Sapphire Sales Milestone – 55,555 Lasers and Counting

Sapphire lasers continue to be best sellers for flow cytometry, confocal microscopy, DNA sequencing, and other applications in life sciences and metrology.

March 1, 2022 by Coherent

Sapphire Hand Gradient Laser

Lasers that produce blue light have all kinds of important applications, particularly for the fluorescence techniques used widely in life sciences. For many years, the only available lasers that delivered blue light used bulky glass tube technology. These ion lasers were big – up to several feet long – used a huge amount of electrical power, needed lots of cooling water, and required frequent adjustment by skilled technicians. But there was really no alternative. So, they became widely adopted, and many biological applications were designed specifically to work with their blue output wavelength of 488 nanometers.

Sapphire blue lasers – Green benefits

The situation changed dramatically in 2001 when Coherent launched a new type of solid-state blue laser that avoided all these limitations. These new Sapphire lasers were small enough to fit in the palm of your hand, used 10X less power, and required no active cooling. They also provided a huge improvement in electrical efficiency. Assuming 2000 hours per year operation, a single Sapphire laser saves over a ton (>1000 kg) of CO2 compared to an ion laser with the same output power. With tens of thousands of these lasers currently operating, that’s a major contribution to the fight against global warming.

The other great thing about Sapphire lasers is their high-quality beam (and high beam quality was one of the few positive features of ion lasers). This is possible because the Sapphire is an optically pumped semiconductor laser (OPSL). The only alternative technology that has yet emerged at the magic 488 nm wavelength is the diode laser. While diode lasers have many undeniable advantages, they cannot match the beam quality of an OPSL. Plus, the great beam quality of the OPSL doesn’t change as the laser power is adjusted, unlike diode lasers.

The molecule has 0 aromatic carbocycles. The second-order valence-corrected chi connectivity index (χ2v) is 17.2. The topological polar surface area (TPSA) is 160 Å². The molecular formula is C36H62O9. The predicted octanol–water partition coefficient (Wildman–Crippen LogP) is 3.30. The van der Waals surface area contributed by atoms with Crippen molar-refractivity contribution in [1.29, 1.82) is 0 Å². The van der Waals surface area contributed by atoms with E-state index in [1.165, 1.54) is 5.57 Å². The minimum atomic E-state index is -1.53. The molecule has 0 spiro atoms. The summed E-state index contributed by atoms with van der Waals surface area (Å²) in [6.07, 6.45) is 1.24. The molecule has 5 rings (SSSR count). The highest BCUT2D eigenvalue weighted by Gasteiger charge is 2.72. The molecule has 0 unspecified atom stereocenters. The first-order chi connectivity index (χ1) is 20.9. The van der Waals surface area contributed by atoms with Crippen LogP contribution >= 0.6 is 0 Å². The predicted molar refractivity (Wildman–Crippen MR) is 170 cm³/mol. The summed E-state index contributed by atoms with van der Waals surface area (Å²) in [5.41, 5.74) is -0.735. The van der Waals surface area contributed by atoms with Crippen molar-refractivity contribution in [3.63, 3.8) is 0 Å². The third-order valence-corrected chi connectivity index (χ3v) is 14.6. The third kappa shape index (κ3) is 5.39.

Shedding the blues

It turns out OPSL have two other killer advantages. First, they can be made to produce just about any visible color – not just blue – which isn’t the case with either ion or crystal lasers. Second, they can be scaled to produce a wide range of power levels.

This has allowed Coherent to develop the Sapphire product line from just blue 488 nm into nine different wavelengths (colors) across the visible spectrum. And, they are available over quite a spread of output powers.

The result is that users can get the color and the power they need. They don’t have to compromise by taking a wavelength that isn’t exactly what they want, or buy a more powerful laser than they really need.

And, we’ve further developed OPSL technology into other product lines, like our miniaturized, low-power “smart” OBIS lasers, which are very popular in flow cytometry. We’ve also got a higher power product called Genesis that’s used for everything from scientific research to light shows.

Sapphire OPSL Delivers Nine Wavelengths

High fives all around

The tremendous advantages of the Sapphire over ion lasers made it a success from the very outset. Today, just over twenty years since their introduction, Coherent is proud to announce that we have sold 55,555 of these remarkable lasers. It seems like everyone is getting the blues. Including our competitors.

Learn more about Sapphire and other OPSL lasers